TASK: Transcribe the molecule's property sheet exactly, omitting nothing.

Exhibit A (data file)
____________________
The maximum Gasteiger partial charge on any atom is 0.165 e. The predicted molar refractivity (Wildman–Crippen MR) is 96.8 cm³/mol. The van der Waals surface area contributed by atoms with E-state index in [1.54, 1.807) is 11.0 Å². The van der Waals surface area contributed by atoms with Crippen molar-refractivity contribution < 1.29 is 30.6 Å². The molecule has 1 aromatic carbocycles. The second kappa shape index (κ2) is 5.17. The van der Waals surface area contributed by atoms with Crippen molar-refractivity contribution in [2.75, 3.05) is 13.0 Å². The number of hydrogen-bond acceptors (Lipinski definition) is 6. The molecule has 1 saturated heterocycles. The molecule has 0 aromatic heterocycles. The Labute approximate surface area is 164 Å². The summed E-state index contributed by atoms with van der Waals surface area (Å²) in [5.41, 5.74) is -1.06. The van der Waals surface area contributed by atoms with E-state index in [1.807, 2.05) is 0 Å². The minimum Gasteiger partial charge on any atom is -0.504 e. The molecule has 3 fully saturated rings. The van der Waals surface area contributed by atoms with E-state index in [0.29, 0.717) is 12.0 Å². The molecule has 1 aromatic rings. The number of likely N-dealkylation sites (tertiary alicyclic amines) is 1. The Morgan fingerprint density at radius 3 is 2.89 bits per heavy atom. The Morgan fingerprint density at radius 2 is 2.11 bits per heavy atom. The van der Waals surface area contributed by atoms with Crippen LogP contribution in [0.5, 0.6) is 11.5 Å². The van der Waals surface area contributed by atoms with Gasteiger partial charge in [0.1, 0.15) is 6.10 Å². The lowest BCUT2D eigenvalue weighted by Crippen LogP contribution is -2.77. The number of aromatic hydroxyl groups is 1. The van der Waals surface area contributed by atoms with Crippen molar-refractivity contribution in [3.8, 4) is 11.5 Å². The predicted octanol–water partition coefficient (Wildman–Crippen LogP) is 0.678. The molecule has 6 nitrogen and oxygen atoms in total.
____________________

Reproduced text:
The maximum Gasteiger partial charge on any atom is 0.165 e. The predicted molar refractivity (Wildman–Crippen MR) is 96.8 cm³/mol. The van der Waals surface area contributed by atoms with E-state index in [1.54, 1.807) is 11.0 Å². The van der Waals surface area contributed by atoms with Crippen molar-refractivity contribution < 1.29 is 30.6 Å². The molecule has 1 aromatic carbocycles. The second kappa shape index (κ2) is 5.17. The van der Waals surface area contributed by atoms with Crippen molar-refractivity contribution in [2.75, 3.05) is 13.0 Å². The number of hydrogen-bond acceptors (Lipinski definition) is 6. The molecule has 1 saturated heterocycles. The molecule has 0 aromatic heterocycles. The Labute approximate surface area is 164 Å². The summed E-state index contributed by atoms with van der Waals surface area (Å²) in [5.41, 5.74) is -1.06. The van der Waals surface area contributed by atoms with E-state index in [1.807, 2.05) is 0 Å². The minimum Gasteiger partial charge on any atom is -0.504 e. The molecule has 3 fully saturated rings. The van der Waals surface area contributed by atoms with E-state index in [0.29, 0.717) is 12.0 Å². The molecule has 1 aromatic rings. The number of likely N-dealkylation sites (tertiary alicyclic amines) is 1. The Morgan fingerprint density at radius 3 is 2.89 bits per heavy atom. The Morgan fingerprint density at radius 2 is 2.11 bits per heavy atom. The van der Waals surface area contributed by atoms with Crippen LogP contribution in [0.5, 0.6) is 11.5 Å². The van der Waals surface area contributed by atoms with Gasteiger partial charge in [0.1, 0.15) is 6.10 Å². The lowest BCUT2D eigenvalue weighted by Crippen LogP contribution is -2.77. The number of aromatic hydroxyl groups is 1. The van der Waals surface area contributed by atoms with Crippen molar-refractivity contribution in [3.8, 4) is 11.5 Å². The predicted octanol–water partition coefficient (Wildman–Crippen LogP) is 0.678. The molecule has 6 nitrogen and oxygen atoms in total.